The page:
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Salary Arbitration Season Begins in Major League Baseball

Wednesday, December, 3, 2014

Twenty-six professional baseball players in Major League Baseball with less than three years of service have qualified for the league’s salary arbitration process.  Because they have two years of professional play under their belts, these twenty-six athletes are known as “Super 2s.”


The list includes some newly-minted stars, such as New York Mets reliever Jenrry Mejia, pitcher David Phelps with the New York Yankees, and Marwin Gonzalez at Houston.


Major League Baseball carefully calculates the list of “Super 2s” every year by tabulating days of service; a player must have more than 2 years service to qualify for arbitration.  This year the qualifying players with the least amount of service had just 2 years and 133 days under their belts.  This is up from last year’s bottom of the list who had 2 years and 122 days.  Only the top 22% of players with at least 2 but no more than 3 years of service become eligible for arbitration under the collective bargaining agreement between the league and the Player’s Union.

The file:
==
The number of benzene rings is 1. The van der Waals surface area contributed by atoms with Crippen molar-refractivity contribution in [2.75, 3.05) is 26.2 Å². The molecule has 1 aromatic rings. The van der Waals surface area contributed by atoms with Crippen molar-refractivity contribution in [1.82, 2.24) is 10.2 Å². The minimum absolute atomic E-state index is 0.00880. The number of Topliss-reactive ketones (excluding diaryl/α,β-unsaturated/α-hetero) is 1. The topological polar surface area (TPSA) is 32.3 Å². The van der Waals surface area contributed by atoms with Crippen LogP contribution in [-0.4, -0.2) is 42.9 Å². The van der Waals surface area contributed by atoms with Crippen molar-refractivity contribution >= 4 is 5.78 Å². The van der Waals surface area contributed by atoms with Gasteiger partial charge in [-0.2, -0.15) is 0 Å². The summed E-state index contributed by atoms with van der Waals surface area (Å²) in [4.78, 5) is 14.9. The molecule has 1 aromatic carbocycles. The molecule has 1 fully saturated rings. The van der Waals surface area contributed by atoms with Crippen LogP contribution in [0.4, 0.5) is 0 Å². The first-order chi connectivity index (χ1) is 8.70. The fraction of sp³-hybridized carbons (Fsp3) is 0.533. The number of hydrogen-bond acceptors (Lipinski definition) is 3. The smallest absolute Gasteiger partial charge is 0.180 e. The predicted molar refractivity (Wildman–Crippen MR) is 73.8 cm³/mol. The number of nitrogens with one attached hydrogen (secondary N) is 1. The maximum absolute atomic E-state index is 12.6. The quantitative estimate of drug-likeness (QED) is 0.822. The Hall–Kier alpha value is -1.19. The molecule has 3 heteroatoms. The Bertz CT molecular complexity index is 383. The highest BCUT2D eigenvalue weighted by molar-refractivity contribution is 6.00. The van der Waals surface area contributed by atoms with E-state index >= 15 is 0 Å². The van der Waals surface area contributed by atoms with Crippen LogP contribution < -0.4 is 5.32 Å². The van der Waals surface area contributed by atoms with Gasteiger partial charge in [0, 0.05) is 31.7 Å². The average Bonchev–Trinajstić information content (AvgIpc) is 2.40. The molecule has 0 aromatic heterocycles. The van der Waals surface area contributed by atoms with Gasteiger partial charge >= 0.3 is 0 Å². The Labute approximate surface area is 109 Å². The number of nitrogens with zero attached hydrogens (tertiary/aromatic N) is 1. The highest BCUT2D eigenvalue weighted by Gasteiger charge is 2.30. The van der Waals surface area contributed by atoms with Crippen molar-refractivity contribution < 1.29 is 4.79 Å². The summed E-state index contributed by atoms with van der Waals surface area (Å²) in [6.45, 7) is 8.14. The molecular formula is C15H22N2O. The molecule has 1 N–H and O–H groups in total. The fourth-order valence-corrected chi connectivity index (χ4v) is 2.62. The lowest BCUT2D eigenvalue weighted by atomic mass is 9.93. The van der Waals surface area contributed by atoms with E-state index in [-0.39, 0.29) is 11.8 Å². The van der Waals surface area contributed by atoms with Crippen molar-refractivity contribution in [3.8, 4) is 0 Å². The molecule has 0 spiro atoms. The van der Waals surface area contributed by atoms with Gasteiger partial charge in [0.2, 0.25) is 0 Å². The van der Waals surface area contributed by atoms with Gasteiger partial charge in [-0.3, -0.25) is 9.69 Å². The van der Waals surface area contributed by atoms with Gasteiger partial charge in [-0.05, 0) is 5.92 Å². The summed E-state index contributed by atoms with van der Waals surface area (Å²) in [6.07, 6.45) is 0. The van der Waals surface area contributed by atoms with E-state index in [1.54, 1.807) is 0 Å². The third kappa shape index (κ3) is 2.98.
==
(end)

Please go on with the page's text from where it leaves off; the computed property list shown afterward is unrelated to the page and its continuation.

Several on the list are already signed to extended contracts, making arbitration unnecessary, and some players have clauses in their contracts that give them raises if they miss the arbitration cutoff; for example, Carlos Quintana with the Chicago White Sox sees his salary rise from $850,000 to $3.4 million because the cutoff was less than 134 days.


Arbitration is a process introduced to the MLB in the 1970s when the Player’s Union first challenged the contract system that had ruled the game since the 19th century.